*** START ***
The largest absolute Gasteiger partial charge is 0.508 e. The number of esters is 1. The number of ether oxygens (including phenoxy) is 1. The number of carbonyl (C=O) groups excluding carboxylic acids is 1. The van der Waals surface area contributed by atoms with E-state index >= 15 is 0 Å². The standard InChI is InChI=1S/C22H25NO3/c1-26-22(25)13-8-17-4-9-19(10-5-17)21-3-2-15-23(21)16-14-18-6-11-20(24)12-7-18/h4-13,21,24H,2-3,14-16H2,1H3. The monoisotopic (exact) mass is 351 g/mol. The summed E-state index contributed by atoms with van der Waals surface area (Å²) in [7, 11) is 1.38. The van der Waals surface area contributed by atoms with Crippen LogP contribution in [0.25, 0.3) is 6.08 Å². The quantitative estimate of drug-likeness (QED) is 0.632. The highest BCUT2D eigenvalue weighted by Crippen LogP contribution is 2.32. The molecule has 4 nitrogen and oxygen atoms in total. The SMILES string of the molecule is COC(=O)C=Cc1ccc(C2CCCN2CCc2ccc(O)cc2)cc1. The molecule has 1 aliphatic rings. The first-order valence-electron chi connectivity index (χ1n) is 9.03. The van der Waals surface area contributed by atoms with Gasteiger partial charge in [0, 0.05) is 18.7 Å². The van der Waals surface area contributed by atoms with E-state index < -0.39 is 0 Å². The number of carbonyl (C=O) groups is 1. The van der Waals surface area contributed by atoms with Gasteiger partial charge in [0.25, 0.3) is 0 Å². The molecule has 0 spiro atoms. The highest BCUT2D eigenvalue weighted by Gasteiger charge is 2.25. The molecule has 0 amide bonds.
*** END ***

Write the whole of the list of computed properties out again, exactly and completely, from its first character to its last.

The largest absolute Gasteiger partial charge is 0.508 e. The number of esters is 1. The number of ether oxygens (including phenoxy) is 1. The number of carbonyl (C=O) groups excluding carboxylic acids is 1. The van der Waals surface area contributed by atoms with E-state index >= 15 is 0 Å². The standard InChI is InChI=1S/C22H25NO3/c1-26-22(25)13-8-17-4-9-19(10-5-17)21-3-2-15-23(21)16-14-18-6-11-20(24)12-7-18/h4-13,21,24H,2-3,14-16H2,1H3. The monoisotopic (exact) mass is 351 g/mol. The summed E-state index contributed by atoms with van der Waals surface area (Å²) in [7, 11) is 1.38. The van der Waals surface area contributed by atoms with Crippen LogP contribution in [0.25, 0.3) is 6.08 Å². The quantitative estimate of drug-likeness (QED) is 0.632. The highest BCUT2D eigenvalue weighted by Crippen LogP contribution is 2.32. The molecule has 4 nitrogen and oxygen atoms in total. The SMILES string of the molecule is COC(=O)C=Cc1ccc(C2CCCN2CCc2ccc(O)cc2)cc1. The molecule has 1 aliphatic rings. The first-order valence-electron chi connectivity index (χ1n) is 9.03. The van der Waals surface area contributed by atoms with Gasteiger partial charge in [0, 0.05) is 18.7 Å². The van der Waals surface area contributed by atoms with E-state index < -0.39 is 0 Å². The number of carbonyl (C=O) groups is 1. The van der Waals surface area contributed by atoms with Gasteiger partial charge in [0.25, 0.3) is 0 Å². The molecule has 0 spiro atoms. The highest BCUT2D eigenvalue weighted by Gasteiger charge is 2.25. The molecule has 0 amide bonds.